Before I get to that, though, just a quick note to say that if you can afford to buy books at full price, please do so. Authors (other than a lucky few) make hardly anything from the months and years of hard, gut-wrenching work they put into a book. Authors also make nothing from most of the suggestions I’m about to share. Give the author a reason to keep writing by buying their book(s). If you like an author’s work but really can’t afford it, you can still support them by posting reviews, sharing on social media, and telling your friends about the latest great book you just read. There’s many ways to support authors and we appreciate every bit of it ❤

Now, how can you get books cheap (or free)?

 

yard sale books

Yard/Garage/Rummage Sales

I’ve never stopped by one of these sales and haven’t found books. The selection varies and you won’t always find something good, but if you stop by toward the end of the day, you’ll get great deals (or stop by early for the best selection). You can (usually) haggle too.

Best Bets: Kids books, older bestsellers, books on obscure topics that were clearly unwanted gifts

 

Aspasia S. Bissas website

Estate Sales

These aren’t as common as other sales, but they’re well worth seeking out. Although they sound like something exclusively for the wealthy, that’s not the case, and sales can take place in any neighbourhood with items available at all price points. Not all estate sales will include books, but the ones that do can be like hitting the jackpot. As with yard/garage/rummage sales, go early for selection and late for deals (you can luck into entire boxes full of books for only a few dollars). Tip: Consider moving sales too.

Best Bets: Entire collections, vintage books

 

books file on shelf
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Library Sales

My personal favourite, these happen when libraries need to cull older/less popular books to make room for new additions. My local one also accepts donations from the public and donates the proceeds to an adult literacy program. Tip: bring small bills/change and your own bag(s). Also, look into specialist organizations that have their own libraries. Our local botanical garden has a book sale a couple of times a year featuring gardening books and magazines. If a group specializes in a topic you’re interested in, you can score some fantastic finds, cheap.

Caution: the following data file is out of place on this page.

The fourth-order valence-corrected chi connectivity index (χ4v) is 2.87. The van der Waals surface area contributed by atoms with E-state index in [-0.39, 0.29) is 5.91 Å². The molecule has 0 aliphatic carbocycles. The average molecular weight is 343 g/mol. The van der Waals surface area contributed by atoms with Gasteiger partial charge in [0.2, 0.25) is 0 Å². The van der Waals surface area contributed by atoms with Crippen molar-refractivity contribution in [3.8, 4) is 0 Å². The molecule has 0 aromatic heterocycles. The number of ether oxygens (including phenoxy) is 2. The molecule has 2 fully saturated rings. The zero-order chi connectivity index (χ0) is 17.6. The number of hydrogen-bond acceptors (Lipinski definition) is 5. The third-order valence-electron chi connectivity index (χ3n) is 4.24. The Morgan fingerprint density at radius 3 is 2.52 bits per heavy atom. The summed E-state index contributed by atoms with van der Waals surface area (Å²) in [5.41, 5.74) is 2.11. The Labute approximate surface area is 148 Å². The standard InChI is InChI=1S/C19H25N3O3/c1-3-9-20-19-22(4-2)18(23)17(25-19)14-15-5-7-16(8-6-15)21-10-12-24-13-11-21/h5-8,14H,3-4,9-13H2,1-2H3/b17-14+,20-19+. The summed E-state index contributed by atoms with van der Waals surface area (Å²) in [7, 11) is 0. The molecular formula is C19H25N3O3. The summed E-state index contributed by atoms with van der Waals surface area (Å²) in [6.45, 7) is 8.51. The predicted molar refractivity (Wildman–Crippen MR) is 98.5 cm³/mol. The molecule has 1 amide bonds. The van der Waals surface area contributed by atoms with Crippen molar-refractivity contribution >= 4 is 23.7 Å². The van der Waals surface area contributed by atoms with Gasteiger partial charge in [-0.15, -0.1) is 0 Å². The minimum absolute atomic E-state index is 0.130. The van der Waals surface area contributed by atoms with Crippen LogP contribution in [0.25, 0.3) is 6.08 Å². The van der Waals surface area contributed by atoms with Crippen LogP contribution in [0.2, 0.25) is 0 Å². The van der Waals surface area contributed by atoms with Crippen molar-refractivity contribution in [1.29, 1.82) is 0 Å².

Best Bets: Fiction in all genres, large-print books, kids books, a bit of everything the library carries

 

thrift shop books

Thrift Stores

Thrift stores always seem to have more books than they can handle, and prices tend to reflect that. If you’re willing to look through disorganized shelves/piles, you can find some sweet deals.

Best Bets: Obscure older cookbooks, vintage craft books, loads of interesting books donated by people getting rid of “clutter”

 

Munich 24.06.2017 Lisar (reading at Isar) book flea market, just for one summer day in June

Flea Markets/Swap Meets

Flea markets aren’t my favourite places to shop, but you can find some bargains (haggling is also expected). It’s easy to get distracted, so focus on finding books before looking at anything else. Going at the end of the day will also result in the best deals. Swap meets are apparently very similar to flea markets, although some of them actually involve trading items instead of buying and selling–a great idea if you can find one that includes books.

Best Bets: Vintage and collectible books

 

recycling depot

Recycling Depots

I don’t know how other recycling depots work, but there’s one about an hour and a half from where I live that collects not only recyclables like glass and plastic, but also donations of all kinds of items, similar to what you’d find in a thrift store. They’re set up in a warehouse and have an ample collection of really cheap books. I haven’t been in a while but when I lived closer it was a favourite, and I’d almost always find something that was on my wishlist. Tip: bring your own bags or boxes.

Best Bets: Required reading for English classes, general fiction, quality nonfiction, kids books

 

novel books